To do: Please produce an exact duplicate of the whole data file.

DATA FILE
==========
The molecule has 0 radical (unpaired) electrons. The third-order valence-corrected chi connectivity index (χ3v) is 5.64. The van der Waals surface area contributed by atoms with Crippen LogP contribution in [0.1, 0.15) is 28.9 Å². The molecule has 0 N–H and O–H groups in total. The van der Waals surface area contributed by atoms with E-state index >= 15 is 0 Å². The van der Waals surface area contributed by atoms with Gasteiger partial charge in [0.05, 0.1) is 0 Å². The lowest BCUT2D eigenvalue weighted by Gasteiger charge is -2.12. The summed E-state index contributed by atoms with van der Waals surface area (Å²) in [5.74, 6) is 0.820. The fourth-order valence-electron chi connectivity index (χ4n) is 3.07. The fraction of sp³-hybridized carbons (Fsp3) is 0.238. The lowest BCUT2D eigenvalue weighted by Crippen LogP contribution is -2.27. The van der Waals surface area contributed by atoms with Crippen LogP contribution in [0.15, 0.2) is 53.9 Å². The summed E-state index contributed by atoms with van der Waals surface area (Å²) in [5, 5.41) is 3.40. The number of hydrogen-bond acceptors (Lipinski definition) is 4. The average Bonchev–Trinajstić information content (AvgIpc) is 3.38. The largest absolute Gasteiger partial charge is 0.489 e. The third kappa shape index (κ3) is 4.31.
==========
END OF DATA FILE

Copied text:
The molecule has 0 radical (unpaired) electrons. The third-order valence-corrected chi connectivity index (χ3v) is 5.64. The van der Waals surface area contributed by atoms with Crippen LogP contribution in [0.1, 0.15) is 28.9 Å². The molecule has 0 N–H and O–H groups in total. The van der Waals surface area contributed by atoms with E-state index >= 15 is 0 Å². The van der Waals surface area contributed by atoms with Gasteiger partial charge in [0.05, 0.1) is 0 Å². The lowest BCUT2D eigenvalue weighted by Gasteiger charge is -2.12. The summed E-state index contributed by atoms with van der Waals surface area (Å²) in [5.74, 6) is 0.820. The fourth-order valence-electron chi connectivity index (χ4n) is 3.07. The fraction of sp³-hybridized carbons (Fsp3) is 0.238. The lowest BCUT2D eigenvalue weighted by Crippen LogP contribution is -2.27. The van der Waals surface area contributed by atoms with Crippen LogP contribution in [0.15, 0.2) is 53.9 Å². The summed E-state index contributed by atoms with van der Waals surface area (Å²) in [5, 5.41) is 3.40. The number of hydrogen-bond acceptors (Lipinski definition) is 4. The average Bonchev–Trinajstić information content (AvgIpc) is 3.38. The largest absolute Gasteiger partial charge is 0.489 e. The third kappa shape index (κ3) is 4.31.